While the flexible, utilitarian model will be a significant development, we mustn’t forget the emotion of driving and the experience of traveling that many people will continue to love. With driverless vehicles there is the opportunity to elevate this experience even more. In some cases inside the city, but more often outside it, personal experiential journeys are going to take place where the journey is the destination, the view out of the window is more important than the road ahead, and where levels of comfort and flexibility match those currently only offered in first-class airline experiences.
Rolls Royce’s driverless land-yacht concept from last year was an early step in this direction, offering a seamless driving experience in a luxurious interior, and I expect other high-end car brands to follow suit to keep up with increasing competition from service-led brands outside the automotive industry. At the same time, the act of driving could become a pastime, like horse riding is today. Something that used to be a common mode of transport becomes a hobby, not a method of getting from A to B.
If you look around the city, so much of the existing infrastructure is geared around the car. With total autonomous vehicles and car-to-car connectivity, the existing street furniture of today, from street signs to traffic lights to road barriers, will vanish. It happened before. Just look at photographs of New York at the turn of the last century where the streets are littered with hundreds of telegraph poles and tangles of electric cabling, which disappeared as technology moved on.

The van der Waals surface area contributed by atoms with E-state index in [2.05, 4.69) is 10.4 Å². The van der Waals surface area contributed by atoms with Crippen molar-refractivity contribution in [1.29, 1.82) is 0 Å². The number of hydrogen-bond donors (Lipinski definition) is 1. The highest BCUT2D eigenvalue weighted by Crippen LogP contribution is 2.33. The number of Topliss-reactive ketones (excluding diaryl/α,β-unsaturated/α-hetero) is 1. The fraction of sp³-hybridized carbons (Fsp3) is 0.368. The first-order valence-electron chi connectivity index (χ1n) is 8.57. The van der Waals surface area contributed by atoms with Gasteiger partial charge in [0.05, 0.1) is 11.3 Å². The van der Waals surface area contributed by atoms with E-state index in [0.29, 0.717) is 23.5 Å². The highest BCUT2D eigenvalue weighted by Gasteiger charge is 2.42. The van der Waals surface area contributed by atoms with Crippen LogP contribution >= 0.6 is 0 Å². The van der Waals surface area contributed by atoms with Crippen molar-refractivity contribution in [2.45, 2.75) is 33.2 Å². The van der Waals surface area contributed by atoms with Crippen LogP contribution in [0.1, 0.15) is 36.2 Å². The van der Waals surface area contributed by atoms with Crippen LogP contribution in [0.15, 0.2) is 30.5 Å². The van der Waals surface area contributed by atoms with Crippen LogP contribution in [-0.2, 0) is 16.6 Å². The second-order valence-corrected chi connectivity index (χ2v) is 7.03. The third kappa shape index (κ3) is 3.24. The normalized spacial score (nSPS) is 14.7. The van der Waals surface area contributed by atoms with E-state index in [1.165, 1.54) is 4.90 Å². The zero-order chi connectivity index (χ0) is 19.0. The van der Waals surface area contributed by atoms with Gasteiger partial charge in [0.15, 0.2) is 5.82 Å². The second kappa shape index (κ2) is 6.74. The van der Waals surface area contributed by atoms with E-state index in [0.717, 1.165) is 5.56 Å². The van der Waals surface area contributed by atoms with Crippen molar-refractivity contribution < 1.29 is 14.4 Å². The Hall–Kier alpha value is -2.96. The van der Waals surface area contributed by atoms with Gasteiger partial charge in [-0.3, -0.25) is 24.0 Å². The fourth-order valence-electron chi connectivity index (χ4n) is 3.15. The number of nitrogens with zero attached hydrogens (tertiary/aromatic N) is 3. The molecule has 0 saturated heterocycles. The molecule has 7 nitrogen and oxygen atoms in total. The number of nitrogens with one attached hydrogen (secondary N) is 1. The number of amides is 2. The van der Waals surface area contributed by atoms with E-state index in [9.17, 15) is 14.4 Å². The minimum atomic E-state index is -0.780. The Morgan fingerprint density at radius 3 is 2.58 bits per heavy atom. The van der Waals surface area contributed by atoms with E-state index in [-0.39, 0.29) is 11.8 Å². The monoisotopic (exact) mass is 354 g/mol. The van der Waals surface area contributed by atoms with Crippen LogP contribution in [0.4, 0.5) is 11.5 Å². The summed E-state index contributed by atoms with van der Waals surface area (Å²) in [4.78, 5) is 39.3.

According to the Organization for Economic Cooperation and Development (OECD), a shift away from a car-ownership model to a rental one could mean a 90% reduction in the number of vehicles on the road because each vehicle is being used more, instead of individual vehicles for individual, specific needs. If we no longer need to design cities around conventional cars, there is an opportunity to make them greener, more spacious, and healthier and more enjoyable to inhabit. It means houses without a need for garages or driveways. It means an abundance of brownfield roadways and car parks for which we can explore new uses. In short, the city layout of the future can be rethought around people: a system of different modes of transport, all connected with each other to create a fluid transport environment with less roads and more green space.
This will pave the way for our move to the skies, when the footprint our mobility has on the city will be even further reduced. Our existing transport networks are incredibly dense on the ground. And the skies are limited to a small number of planes for long distance journeys because of cost and current ability to operate them in close proximity to each other (planes currently need to stay 5 nautical miles apart). We imagine more affordable, appropriate, efficient, and democratic use of the skies that will free space for more innovation in the development of cities. (Think about different scales, types, and uses of what we call drones today, from hand-held devices right up to airships.) It’s about understanding where is the most appropriate place for the different mobility options of tomorrow–about building a transportation network, not following the individualist dream that car advertisements have been promising for the past century.